The Moody Blues

Not in the Rock & Roll Hall of Fame

Eligible since: 1989 (The 1990 Induction Ceremony)

Previously Considered? Yes  what's this?


Inducted into Rock Hall Revisited in 1998 (ranked #141) .


Essential Albums (?)WikipediaAmazon MP3Amazon CD
Days of Future Past (1967)
On The Threshold Of A Dream (1969)
A Question of Balance (1970)

Essential Songs (?)WikipediaAmazon MP3YouTube
The Afternoon: Forever Afternoon (1967)
The Night: Nights In White Satin (1967)
Ride My See-Saw (1968)

The Moody Blues @ Wikipedia

The Moody Blues Videos

Will The Moody Blues be inducted into the Rock & Roll Hall of Fame?
"Musical excellence is the essential qualification for induction."
   

Comments

354 comments so far (post your own)

The answer to the question of how many hit songs it takes to get in the Hall. Seriously, Percy Sledge, but not Moody Blues?

Posted by Kailash on Saturday, 09.2.06 @ 22:26pm


One of the most underrated bands ever. Deserves induction but it doesn't look like it's going to happen anytime soon.

Posted by A-Killa on Thursday, 10.19.06 @ 22:51pm


I currently have a petition going to get the Moody Blues inducted into the Rock and Roll Hall of Fame. Time and time again they have been wrongly neglected and I want to be the first person in history to see that they get inducted this time around! 40 years is way too long for a band with many loyal fans and a huge following around the world not to be inducted. It's a real shame that they have not received this honor and they really deserve it this time around!

Posted by Suzanne on Friday, 10.20.06 @ 19:57pm


A great contribution to Rock N' Roll is in none other than The Moody Blues. Once a staple in Rock N' Roll music of the lates 1960s and 1970s, The Moody Blues, much like Jethro Tull, are one of the most underrated bands of that era. The Moody Blues by far have sold more albums (18 platinum records) over the last thirty years than many bands. Guitarist Justin Hayward and Bassist John Lodge by far are the greatest guitar/bass combo since Eric Clapton and Jack Bruce of Cream.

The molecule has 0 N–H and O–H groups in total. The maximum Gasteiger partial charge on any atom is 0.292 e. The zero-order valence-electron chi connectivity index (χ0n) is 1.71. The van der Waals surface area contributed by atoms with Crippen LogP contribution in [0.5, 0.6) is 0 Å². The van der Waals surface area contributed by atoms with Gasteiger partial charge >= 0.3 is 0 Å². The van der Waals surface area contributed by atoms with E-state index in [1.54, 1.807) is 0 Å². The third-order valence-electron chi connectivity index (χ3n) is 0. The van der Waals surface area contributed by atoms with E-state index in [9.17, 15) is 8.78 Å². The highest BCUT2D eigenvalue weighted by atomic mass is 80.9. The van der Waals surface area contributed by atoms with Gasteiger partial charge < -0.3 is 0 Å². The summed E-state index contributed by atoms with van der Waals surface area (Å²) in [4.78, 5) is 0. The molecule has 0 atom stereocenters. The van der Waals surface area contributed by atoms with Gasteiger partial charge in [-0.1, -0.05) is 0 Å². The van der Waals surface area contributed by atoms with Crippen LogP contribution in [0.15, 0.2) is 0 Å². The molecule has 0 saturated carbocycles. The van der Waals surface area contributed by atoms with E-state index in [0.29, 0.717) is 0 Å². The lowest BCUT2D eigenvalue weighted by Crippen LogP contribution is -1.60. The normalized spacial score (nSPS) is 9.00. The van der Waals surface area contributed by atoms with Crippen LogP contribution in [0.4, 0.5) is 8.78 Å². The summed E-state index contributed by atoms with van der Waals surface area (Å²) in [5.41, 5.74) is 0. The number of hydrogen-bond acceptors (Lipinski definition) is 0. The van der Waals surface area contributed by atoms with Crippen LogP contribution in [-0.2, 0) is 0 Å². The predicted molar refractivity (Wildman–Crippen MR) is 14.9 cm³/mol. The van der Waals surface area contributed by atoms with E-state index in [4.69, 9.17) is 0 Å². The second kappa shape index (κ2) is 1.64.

With the recent induction of artists in the Rock N'Roll Hall of Fame there is no doubt that The Moody Blues DESERVE to be in the Hall of Fame. They already meet the prerequisite of their first album release that is older than 25 years old with their smash album Days of Future Passed released in 1967. All their accomplishments are located at their website on this link http://www.moodyblues.co.uk/index_main.html


As a Moody Blues fan, I would like to see these gentleman be inducted in the Rock N' Roll Hall of Fame as they deserve to be. Many say that the induction committee at the Rock N' Roll Hall of Fame are very political about certain bands they induct because they do not bring in a lot of money at the induction ceremony. I would like for you to at least help with the cause. I feel by playing more of their music on the radio and doing a piece about the band and starting a petition to have them inducted in the Rock N' Roll Hall of Fame would be something beneficial for the band with your cooperation. Thank you.


Rene
Fullerton, California

Posted by Rene on Saturday, 11.4.06 @ 17:43pm


Moodies have sold 100 million albums and are not in.

Bob Kuban had one hit in 1965 and is in.

Posted by whitney on Sunday, 11.5.06 @ 17:55pm


The Moody Blues have been in the top 10 on this poll:
http://www.rateitall.com/t-2529-deserving-of-the-rock-and-roll-hall-of-fame.aspx
for over 2 years.
According to rock and roll fans voting on this poll, the Moody Blues are one of the most deserving but overlooked artists by the Hall.

Posted by Garrett on Wednesday, 11.29.06 @ 16:27pm


The Clash is in the Hall of Fame, but not the Moody Blues. Makes you wonder about what the standards are, or who is voting. Maybe quality of music is not in the criteria.

Posted by Neil on Wednesday, 12.20.06 @ 13:27pm


Moody Blues: The Moody Blues are one of the greatest acts of all time. Their influences are pervasive throughout rock and extends far beyond. Anyone who disagrees with this simple fact is uninformed. There are many reasons why they were one of the greatest acts of the 60s and 70s, way too many to list.

Posted by mycroft on Friday, 01.5.07 @ 08:25am


Influence (check), Longevity (check), Innovation (check). After I found out that the Moody Blues are not in the Hall, I have no respect for this institution.

Posted by ZOSO on Friday, 01.26.07 @ 02:28am


The Moody BLues have had hits in the 60s, 70s, 80s, 90s, and are still rocking in 2007. The styles and sound have changed as they grew and their fan base is huge and growing. What more could the Hall of Fame ask for! They should ask themselves if they want people coming to the HOF for years to come. If they keep up inducting groups and artists like Grand Flash and Patti Smith there won't be anyone coming. We want to visit the HOF to see groups we'd heard of and love.
Thank you,
Gail Keller

Posted by Gail keller on Tuesday, 02.20.07 @ 19:11pm


I have to agree with all that have posted. If you want to judge on just the first 7 albums it is a no brainer. The Hall of Fame should not have Rock and Roll in the name without having The Moody Blues and some of the other classic ROCK AND ROLL bands inducted. Maybe they should change the name to the Music Hall of Fame.

Posted by Scott on Monday, 03.12.07 @ 15:18pm


I agree with all of you. It's tough to imagine a band that deserves it more than the Moody Blues.

Posted by Joe on Monday, 03.12.07 @ 16:55pm